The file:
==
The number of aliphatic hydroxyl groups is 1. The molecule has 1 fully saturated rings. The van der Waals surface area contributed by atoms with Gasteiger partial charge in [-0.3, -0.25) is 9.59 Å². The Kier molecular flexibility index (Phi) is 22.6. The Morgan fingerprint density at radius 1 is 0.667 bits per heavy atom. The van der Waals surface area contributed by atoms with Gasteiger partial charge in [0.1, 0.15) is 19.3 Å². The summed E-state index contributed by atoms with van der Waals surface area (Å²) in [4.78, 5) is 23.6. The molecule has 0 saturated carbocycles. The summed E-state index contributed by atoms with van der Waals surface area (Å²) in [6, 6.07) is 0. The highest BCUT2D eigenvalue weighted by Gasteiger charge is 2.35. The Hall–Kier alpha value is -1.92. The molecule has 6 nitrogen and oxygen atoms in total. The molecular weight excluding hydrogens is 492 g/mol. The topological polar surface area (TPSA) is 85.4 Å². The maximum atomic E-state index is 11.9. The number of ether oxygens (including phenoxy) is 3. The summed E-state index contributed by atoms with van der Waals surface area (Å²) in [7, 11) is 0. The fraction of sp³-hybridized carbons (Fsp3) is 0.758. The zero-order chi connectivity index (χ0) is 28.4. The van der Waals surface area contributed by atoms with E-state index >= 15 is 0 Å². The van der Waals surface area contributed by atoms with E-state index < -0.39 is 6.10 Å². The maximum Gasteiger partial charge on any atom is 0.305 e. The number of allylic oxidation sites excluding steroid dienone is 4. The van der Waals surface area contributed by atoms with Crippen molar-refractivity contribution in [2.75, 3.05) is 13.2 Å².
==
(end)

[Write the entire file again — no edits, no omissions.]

The number of aliphatic hydroxyl groups is 1. The molecule has 1 fully saturated rings. The van der Waals surface area contributed by atoms with Gasteiger partial charge in [-0.3, -0.25) is 9.59 Å². The Kier molecular flexibility index (Phi) is 22.6. The Morgan fingerprint density at radius 1 is 0.667 bits per heavy atom. The van der Waals surface area contributed by atoms with Gasteiger partial charge in [0.1, 0.15) is 19.3 Å². The summed E-state index contributed by atoms with van der Waals surface area (Å²) in [4.78, 5) is 23.6. The molecule has 0 saturated carbocycles. The summed E-state index contributed by atoms with van der Waals surface area (Å²) in [6, 6.07) is 0. The highest BCUT2D eigenvalue weighted by Gasteiger charge is 2.35. The Hall–Kier alpha value is -1.92. The molecule has 6 nitrogen and oxygen atoms in total. The molecular weight excluding hydrogens is 492 g/mol. The topological polar surface area (TPSA) is 85.4 Å². The maximum atomic E-state index is 11.9. The number of ether oxygens (including phenoxy) is 3. The summed E-state index contributed by atoms with van der Waals surface area (Å²) in [7, 11) is 0. The fraction of sp³-hybridized carbons (Fsp3) is 0.758. The zero-order chi connectivity index (χ0) is 28.4. The van der Waals surface area contributed by atoms with E-state index >= 15 is 0 Å². The van der Waals surface area contributed by atoms with E-state index < -0.39 is 6.10 Å². The maximum Gasteiger partial charge on any atom is 0.305 e. The number of allylic oxidation sites excluding steroid dienone is 4. The van der Waals surface area contributed by atoms with Crippen molar-refractivity contribution in [2.75, 3.05) is 13.2 Å².